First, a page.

Amid economic hardship, rail fares are going up yet again - while privatised firms continue to rake it in.
Average fares will soon rise to 42% more than they were when the Tories came to power in 2010, according to new analysis.
Campaigners have reacted with outrage to the announcement that regulated fares are set to rise again by 1.6% in January, despite the economic hardships many are facing during the pandemic. The move will apply to all regulated fares in England and Wales, as well as most in Scotland.
Labour has compared the costs on over 180 train routes between when the Conservatives came to power and the projected new prices that will be implemented from January 2021.
Average fares have risen two and half times faster than wages, with the average commuter now paying £3,113 for their season ticket – £919 or 42% more than in 2010.
The highest increase is projected to be on a Virgin Trains season ticket between Birmingham and London Euston, which will have risen by £3,355 since 2010 and now costs £11,383.
In Boris Johnson’ constituency the cost of an annual season ticket from West Drayton to London Paddington has risen by £617 since 2010.
The passenger watchdog Transport Focus and unions have called on the UK government to abolish the policy of annual fare rises at a time when passenger numbers on the railway have plummeted because of the coronavirus, the Guardian reports.
Jim McMahon MP, Labour’s Shadow Transport Secretary said: “Decisions taken by Government Ministers are making rail travel unaffordable and discouraging people back on to the network which will be vital for getting the rail sector on a stable footing.
“The truth is that our fragmented, privatised railway drives up costs and leaves passengers paying more for less.
“Labour has long argued that public ownership of the rail network will provide better value for the taxpayer and for passengers, the Government must stop paying the profit of the private rail companies and bring the network in-house.”
The rail industry has been handed billions in bailouts during the Covid pandemic, compensating for a collapse in users. Private companies have kept running similar levels of services with massively reduced demand – while the state pays them the same rate.
The emergency measures mean the government has taken on all the risk, losses and costs – while the rail companies continue to get a guaranteed income to keep the trains running.
The bailouts have led the rail sector to be officially reclassified as in the ‘public sector’ by the Office for National Statistics. But We Own It say this is merely an accounting classification reflecting the increased involvement government involvement, rather than signifying meaningful public ownership.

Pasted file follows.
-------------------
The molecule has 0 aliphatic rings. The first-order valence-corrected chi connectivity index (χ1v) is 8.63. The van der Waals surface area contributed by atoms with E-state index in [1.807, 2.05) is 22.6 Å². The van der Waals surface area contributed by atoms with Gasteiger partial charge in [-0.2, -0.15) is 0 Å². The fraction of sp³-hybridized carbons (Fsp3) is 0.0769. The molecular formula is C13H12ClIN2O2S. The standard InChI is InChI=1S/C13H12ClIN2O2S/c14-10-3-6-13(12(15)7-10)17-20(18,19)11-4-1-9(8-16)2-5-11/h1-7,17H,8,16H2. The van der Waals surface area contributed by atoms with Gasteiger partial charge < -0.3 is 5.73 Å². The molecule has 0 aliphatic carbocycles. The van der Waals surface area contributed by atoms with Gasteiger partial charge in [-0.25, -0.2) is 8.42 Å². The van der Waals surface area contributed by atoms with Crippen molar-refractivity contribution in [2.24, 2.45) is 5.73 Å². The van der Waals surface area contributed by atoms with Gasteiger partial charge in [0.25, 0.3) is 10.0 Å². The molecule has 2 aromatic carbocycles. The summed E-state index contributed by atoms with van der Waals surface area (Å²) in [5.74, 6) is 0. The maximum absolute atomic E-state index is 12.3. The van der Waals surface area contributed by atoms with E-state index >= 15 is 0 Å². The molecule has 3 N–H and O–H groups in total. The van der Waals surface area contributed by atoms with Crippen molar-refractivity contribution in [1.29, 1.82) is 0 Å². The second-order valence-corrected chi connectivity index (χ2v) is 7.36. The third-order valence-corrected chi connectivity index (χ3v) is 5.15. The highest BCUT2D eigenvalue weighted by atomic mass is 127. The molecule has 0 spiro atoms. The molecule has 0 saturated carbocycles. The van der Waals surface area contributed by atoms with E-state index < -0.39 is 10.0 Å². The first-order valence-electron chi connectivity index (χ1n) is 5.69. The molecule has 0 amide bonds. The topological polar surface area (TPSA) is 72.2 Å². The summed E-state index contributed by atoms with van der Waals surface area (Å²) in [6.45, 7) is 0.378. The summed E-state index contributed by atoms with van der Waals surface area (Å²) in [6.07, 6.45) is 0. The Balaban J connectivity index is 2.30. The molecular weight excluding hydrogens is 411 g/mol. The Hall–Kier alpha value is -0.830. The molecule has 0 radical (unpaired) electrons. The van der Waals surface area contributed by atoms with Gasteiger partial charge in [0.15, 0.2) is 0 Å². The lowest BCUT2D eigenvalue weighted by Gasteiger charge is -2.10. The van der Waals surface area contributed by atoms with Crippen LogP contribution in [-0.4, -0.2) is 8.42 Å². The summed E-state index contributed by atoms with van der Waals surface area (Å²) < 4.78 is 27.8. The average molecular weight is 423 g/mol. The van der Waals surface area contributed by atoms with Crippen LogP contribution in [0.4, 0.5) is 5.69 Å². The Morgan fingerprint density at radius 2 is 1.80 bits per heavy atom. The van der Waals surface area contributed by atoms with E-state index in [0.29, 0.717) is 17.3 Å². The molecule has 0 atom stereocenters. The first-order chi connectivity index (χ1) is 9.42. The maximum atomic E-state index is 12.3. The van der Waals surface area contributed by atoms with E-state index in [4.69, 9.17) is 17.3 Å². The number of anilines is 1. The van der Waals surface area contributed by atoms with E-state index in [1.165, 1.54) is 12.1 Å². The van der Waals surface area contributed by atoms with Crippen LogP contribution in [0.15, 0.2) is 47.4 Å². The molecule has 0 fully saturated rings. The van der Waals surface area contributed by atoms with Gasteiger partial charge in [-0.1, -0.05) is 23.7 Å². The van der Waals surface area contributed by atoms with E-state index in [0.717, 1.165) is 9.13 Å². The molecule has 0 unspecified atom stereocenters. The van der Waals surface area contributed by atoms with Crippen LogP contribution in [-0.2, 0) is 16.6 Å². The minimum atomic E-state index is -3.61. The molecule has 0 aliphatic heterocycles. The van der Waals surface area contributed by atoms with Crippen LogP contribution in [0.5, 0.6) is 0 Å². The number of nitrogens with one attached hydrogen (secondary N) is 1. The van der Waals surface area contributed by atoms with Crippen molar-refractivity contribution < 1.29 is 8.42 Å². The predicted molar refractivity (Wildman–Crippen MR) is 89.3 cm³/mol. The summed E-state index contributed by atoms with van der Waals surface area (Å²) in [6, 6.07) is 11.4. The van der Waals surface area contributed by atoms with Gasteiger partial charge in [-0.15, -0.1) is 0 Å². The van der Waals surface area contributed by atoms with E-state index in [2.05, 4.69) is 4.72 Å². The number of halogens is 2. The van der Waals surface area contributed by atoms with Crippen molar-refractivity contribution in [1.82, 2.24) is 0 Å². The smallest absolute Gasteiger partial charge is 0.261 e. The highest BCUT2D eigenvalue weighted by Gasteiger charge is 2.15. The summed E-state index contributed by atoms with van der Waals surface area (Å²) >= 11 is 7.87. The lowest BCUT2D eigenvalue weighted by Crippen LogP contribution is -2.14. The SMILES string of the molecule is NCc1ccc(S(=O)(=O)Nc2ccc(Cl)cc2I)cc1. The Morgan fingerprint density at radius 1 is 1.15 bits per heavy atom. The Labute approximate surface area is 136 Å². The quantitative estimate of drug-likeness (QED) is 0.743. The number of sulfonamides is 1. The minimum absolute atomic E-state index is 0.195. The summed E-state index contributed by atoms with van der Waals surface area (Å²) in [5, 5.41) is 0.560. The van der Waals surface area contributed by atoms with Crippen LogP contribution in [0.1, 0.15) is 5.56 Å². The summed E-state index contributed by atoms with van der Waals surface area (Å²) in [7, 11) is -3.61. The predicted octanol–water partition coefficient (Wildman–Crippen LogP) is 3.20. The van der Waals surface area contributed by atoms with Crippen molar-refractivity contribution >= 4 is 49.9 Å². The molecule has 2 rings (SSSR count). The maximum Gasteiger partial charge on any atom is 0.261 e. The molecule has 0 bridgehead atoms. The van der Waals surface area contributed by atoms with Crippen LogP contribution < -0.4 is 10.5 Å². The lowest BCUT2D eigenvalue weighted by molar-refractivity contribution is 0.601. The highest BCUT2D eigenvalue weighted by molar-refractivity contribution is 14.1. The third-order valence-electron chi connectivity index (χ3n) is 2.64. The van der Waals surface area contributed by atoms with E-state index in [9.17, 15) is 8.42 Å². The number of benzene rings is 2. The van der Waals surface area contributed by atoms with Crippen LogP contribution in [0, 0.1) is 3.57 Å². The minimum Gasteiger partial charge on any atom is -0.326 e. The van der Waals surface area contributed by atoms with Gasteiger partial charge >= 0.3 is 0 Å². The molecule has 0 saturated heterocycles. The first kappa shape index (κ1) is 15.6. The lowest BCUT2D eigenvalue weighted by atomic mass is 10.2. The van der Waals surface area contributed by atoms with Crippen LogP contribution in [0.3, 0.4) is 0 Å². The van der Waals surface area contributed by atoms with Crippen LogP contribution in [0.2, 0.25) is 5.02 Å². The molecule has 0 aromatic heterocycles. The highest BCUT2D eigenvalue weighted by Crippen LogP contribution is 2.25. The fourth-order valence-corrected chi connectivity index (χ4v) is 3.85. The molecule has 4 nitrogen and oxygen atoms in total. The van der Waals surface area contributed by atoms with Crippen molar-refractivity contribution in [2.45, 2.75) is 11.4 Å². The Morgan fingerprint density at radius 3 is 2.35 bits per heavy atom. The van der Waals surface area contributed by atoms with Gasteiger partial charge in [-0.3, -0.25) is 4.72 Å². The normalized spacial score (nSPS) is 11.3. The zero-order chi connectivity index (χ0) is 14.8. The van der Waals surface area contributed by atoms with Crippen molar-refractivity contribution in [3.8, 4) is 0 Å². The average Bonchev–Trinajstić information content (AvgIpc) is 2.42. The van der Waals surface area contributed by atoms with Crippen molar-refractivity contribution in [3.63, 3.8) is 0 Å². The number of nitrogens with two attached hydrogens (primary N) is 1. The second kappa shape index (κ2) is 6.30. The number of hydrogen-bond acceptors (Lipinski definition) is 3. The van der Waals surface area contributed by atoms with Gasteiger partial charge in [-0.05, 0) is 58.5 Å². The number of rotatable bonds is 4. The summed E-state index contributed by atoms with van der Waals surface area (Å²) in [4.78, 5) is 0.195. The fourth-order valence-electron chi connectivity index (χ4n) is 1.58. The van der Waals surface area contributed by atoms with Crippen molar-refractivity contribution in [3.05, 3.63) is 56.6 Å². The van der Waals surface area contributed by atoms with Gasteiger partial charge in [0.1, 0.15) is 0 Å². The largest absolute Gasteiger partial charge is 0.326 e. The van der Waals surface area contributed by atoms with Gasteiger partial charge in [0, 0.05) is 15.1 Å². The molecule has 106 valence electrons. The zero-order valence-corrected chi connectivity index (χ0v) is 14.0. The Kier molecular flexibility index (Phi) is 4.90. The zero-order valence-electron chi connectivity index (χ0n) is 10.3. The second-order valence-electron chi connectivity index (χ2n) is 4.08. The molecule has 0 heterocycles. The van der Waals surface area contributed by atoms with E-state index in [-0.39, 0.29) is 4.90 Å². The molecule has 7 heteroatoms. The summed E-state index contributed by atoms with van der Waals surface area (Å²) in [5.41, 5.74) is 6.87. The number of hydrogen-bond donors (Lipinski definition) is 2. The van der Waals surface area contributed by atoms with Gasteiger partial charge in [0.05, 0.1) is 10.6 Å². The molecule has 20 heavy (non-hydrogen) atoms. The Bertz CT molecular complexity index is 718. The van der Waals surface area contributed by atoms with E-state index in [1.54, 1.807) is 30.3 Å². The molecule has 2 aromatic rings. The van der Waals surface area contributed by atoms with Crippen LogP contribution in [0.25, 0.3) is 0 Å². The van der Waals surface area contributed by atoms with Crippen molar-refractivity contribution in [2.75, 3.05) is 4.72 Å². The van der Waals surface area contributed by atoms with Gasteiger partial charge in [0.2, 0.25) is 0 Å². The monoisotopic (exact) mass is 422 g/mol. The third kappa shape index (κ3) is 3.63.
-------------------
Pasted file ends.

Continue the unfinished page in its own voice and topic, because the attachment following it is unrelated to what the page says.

Ellen Lees campaigns officer at We Own It said: “Right now, private rail companies are being handed bucket loads of taxpayers’ cash to prop up the failing model of rail privatisation. In the good times, private companies let the money roll in. In the bad times, the government pays them to keep the sham of privatisation ticking over.
“So it beggars belief that rail fares are set to shoot up once again this year. The public are already forking out to protect private companies’ bottom lines through subsidies – now they’re being asked to pay more to use the railways.
“The government needs to face reality. Rail privatisation is a dead system that has no future. The only solution to our broken railways is to bring them into public ownership – where they belong.”
The Liberal Democrats have stopped short of calling for nationalisation, instead saying any increase in fares would be “a slap in the face” for consumers. The party is calling for a fares freeze.
The party wants to see additional funding to increase capacity and build a network “fit for the future” – including cutting emissions and reducing air pollution.
The news comes as Transport for London reviews its fare freeze, following a strings-attached bailout from the government.
Labour’s London Assembly Transport Spokesperson, Alison Moore AM, added:
“The Government need to be upfront with commuters about why they are putting up rail fares. This will especially hit those who have no choice but to travel for work, many of whom are on low incomes, and many of whom provide the vital services we’ve relied on so heavily during this pandemic.
“This autumn the Government will be back in financial negotiations with Transport for London (TfL) and what we can’t see is them forcing through fare rises that result in cuts to services – Londoners would not thank the Government for that.”
Josiah Mortimer is co-editor of Left Foot Forward.
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